A previously unknown sub-glacial basin that is almost the size of New Jersey residing beneath the West Antarctic Ice Sheet near the Weddell Sea has prompted scientists to reevaluate … [Read full article]
A team of engineers from the British Antarctic Survey (BAS) will leave next week for Antarctica to begin the first stage of a scientific mission to collect water and sediment samples from Lake Ellsworth, a subglacial lake some three kilometres underneath the solid ice of Antarctica.
More and more the history of our planet is being used to help us understand the future of our planet. Scientists from Boston University have recently published their findings of the mid-Pliocene climate optimum period 3 million years ago, and the similarities it could hold for the future centuries of our planet.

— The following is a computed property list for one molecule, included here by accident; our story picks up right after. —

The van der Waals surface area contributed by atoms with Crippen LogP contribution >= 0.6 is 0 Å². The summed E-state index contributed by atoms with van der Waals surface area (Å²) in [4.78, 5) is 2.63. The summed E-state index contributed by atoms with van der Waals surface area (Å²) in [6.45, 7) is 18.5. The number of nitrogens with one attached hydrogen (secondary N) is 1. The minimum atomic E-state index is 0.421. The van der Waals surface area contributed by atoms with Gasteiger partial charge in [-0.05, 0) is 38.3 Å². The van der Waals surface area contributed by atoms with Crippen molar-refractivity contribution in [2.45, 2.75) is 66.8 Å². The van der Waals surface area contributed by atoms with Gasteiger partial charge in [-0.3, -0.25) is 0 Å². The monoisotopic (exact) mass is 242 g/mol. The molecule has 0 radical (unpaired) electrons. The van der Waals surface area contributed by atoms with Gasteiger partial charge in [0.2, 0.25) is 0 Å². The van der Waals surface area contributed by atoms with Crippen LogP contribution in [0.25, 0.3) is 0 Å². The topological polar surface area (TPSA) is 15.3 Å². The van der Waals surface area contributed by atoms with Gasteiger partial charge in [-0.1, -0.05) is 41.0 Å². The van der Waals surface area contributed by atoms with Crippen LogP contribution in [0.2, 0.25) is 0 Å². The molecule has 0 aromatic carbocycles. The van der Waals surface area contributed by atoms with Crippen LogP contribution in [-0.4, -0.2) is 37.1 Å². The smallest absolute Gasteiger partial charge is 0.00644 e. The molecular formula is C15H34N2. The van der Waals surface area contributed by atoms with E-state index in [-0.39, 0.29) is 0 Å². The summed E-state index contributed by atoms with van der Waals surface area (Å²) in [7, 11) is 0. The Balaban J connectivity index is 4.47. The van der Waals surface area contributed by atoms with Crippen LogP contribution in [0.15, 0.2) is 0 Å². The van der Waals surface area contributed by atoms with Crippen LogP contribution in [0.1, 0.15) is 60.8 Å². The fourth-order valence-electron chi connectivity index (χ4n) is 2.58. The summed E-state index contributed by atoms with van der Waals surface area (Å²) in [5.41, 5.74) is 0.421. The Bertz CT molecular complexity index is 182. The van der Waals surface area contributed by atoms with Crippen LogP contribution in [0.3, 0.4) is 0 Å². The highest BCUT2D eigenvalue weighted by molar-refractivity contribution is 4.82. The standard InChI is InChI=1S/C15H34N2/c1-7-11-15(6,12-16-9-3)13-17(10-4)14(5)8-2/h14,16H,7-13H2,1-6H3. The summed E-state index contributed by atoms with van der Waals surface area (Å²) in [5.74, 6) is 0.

New evidence provided by researchers flying over East Antarctica’s Gamburtsev Mountain’s between November 2008 to January 2009 has shown that there is ice forming at the bottom of the massive ice sheets that cover Antarctica, as well as on the top.
The Brunt Ice Shelf is located on the coast of northern Coats Land in Antarctica, and is pictured below lying against the Weddel Sea.
In many climate models and scientists’ theories the West Antarctic ice sheet is expected to melt over the coming hundreds of years and raise the sea levels. Much of this is based on the theory that during the last interglacial period the ice sheet must have melted in order to raise the sea levels as much as they had been. However new research suggests that the West Antarctic ice sheet may be more stable than had been previously realised.